If you have ever been to Mexico, especially in the Oaxaca region, then you might have heard of or come across Ojo de Tigre mezcal. In this article, we'll talk about the history, production process and types of mezcal Ojo De Tigre.
Ojo de Tigre mezcal has been the talk of the town over the years, following its high quality that lures drinkers to empty their pockets. Its complexity makes it something that everyone in Mexico would want to taste and enjoy with or without company. So, where did it all begin? Let's find out.
Ojo de Tigre Mezcal History
Ojo de Tigre (Tiger's Eye), is a brand new mezcal produced at Case Lumbre’s master distillers, who are also the producers of Montelobos Mezcal. This mezcal is smooth and complex, following its artisanal and handcrafted production process. Case Lumbre produces its mezcals with provenance. That's the reason behind the quality of its spirits, such as Montelobos, Ancho Reyes, Nixta Corn, and Abasolo Whisky.
The co-founder of Ojo de Tigre mezcal, Luis Gerardo Méndez is a Mexican film star. He features in Netflix's comedy series Club de Cuervos and Murder Mystery, where he acts alongside Jennifer Anniston. He is an advocate of mezcals and has introduced this historic drink into the new generation of spirits.
The production of Ojo de Tigre mezcal involves two agave varieties. Espadin grows in Oaxaca, which is the heart of the mezcal region in Mexico. Tobala, on the other hand, grows in Oaxaca's neighboring state Puebla. The growing of these two cultivated agaves is 100% sustainable, and each of them has unique characteristics.
Espadin has herbal notes with citrus and fruity hints that blend well with the umami and earthy flavors of agave Tobala. These characteristics blend in to form a product with citrus, lemongrass, and green apple notes during the production process. Cocoa and cooked agave subtle hints wrap up the notes with a smooth and balanced profile.
The collaboration of Pernod Ricard with this mezcal is playing a significant role in its expansion in the fast-growing market. The partnership means that Ojo de Tigre will become part of the portfolio of Pernod Ricard under the 'Transform and Accelerate' scheme. Pernod Ricard launched this portfolio in 2018, intending to invest in profitable growth.
According to the company, Ojo de Tigre has grown enormously and has become popular with consumers and bartenders.
Ojo de Tigre bottles are unique, following the inspirations from the historic amulet flasks.
The first stage of production is the harvesting of the mature agaves. For Espadin, maturity takes seven years, while for Tobala, it takes 14 years. While harvesting, the team removes the stalks (Jima), leaving behind the agave heart.
At the point of harvesting, the sugars are not yet fermentable or digestible, and this is why they have to undergo roasting. The team roasts them in underground pits before they proceed for grinding. They use stone ovens filled with burning oak and pinewood and cover the oven with leaves or mat and earth. The cooking takes place for about one week, which is the reason behind the smoky notes of the mezcal.
The team uses machetes to shred the hearts of the agaves before grinding them using tahona. The tahona crushes the cooked agaves into sugar, fiber paste (must), and some liquid. Ojo de Tigre keeps heed to the traditions of the mezcal regions throughout the production process.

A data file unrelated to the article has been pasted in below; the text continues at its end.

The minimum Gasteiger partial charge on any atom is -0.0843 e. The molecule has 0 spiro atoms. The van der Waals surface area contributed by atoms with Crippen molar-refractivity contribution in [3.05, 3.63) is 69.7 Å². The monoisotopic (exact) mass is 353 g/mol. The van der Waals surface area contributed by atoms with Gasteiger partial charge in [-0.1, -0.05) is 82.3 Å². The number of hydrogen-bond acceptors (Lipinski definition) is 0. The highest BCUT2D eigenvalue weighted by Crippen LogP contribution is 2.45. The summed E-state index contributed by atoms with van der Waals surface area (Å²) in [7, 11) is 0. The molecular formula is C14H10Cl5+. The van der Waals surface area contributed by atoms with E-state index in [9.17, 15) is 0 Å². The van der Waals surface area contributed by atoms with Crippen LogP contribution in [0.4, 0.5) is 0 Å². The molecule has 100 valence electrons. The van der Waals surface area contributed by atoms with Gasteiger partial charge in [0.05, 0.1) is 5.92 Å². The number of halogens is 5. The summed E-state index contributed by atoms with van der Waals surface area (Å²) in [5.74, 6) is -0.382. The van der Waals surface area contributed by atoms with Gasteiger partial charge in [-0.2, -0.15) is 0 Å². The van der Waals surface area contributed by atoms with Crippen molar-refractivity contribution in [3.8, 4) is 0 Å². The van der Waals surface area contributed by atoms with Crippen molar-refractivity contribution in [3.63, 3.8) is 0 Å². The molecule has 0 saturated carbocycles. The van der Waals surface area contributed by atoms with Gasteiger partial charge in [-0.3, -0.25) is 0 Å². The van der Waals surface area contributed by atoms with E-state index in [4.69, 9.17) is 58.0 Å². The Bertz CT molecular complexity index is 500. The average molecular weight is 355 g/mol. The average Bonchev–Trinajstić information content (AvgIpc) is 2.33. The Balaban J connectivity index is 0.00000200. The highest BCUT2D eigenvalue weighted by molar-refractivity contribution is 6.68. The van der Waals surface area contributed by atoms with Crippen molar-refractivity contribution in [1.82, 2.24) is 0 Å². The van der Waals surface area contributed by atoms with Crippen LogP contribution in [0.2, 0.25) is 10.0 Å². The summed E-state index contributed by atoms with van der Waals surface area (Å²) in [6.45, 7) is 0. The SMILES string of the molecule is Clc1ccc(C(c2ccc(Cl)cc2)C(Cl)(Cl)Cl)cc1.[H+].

After grinding, the team takes the 'must' into fermentation vats made of sustainable wood. They fill the vats with water, and then the fermentation begins. Ojo de Tigre uses wild or natural fermentation without adding cultured yeasts. The fermentation process proceeds for about ten days, after which the resulting alcohol proceeds for distillation.
Both the fiber and the liquid undergo distillation, and Ojo de Tigre undergoes two distillations inside copper stills. After distilling the liquid for several days, the team bottles the mezcal ready for distribution.
Types of Ojo de Tigre Mezcal
Ojo de Tigre Joven
Ojo de Tigre Joven is a product of maguey Tobala from Puebla and maguey Espadín from Oaxaca. The production of this mezcal involves cooking the agaves in underground pit ovens, milling the roasted agaves using a tahona, and double distilling inside a copper alembic still. Its production takes place in Tlacolula De Matamoros, Oaxaca by Casa Ausencio León. The mezcal has toasted spice, and apple blossom flavors with fresh herbs, cooked agave, and tangy kiwi sweetness wrapped up with subtle smoke.
Ojo de Tigre Reposado
Similarly, Ojo de Tigre Reposado is a product of agaves Tobala and Espadin. However, unlike Ojo de Tigre Joven, this mezcal undergoes aging in wooden barrels after roasting, crushing, and distillation. Aging is responsible for the golden color of the mezcal. Its production also takes place in Tlacolula De Matamoros, Oaxaca by producer Casa Ausencio León. This mezcal is outstanding for its citrus, smoked cocoa, and fruity notes with light touches of cooked agave and cucumber.
Why Choose Ojo de Tigre Mezcal
Ojo de Tigre mezcal has an ABV of 37% which is lower than most mezcals. The lower ABV makes the mezcal easier to drink and lighter; this makes it the best drink for first-timers. Familiarise your tastebuds with the taste of this mezcal if you are looking to have an exciting experience. If you are a beginner, our tips on how to get the best out of mezcal would definitely do you some good.
Ojos de Tigre is a sophisticated, joyful, and vibrant mezcal. The drink is subtle and warming, and it does not overwhelm the drinker. You can either serve it straight or mix it in a cocktail.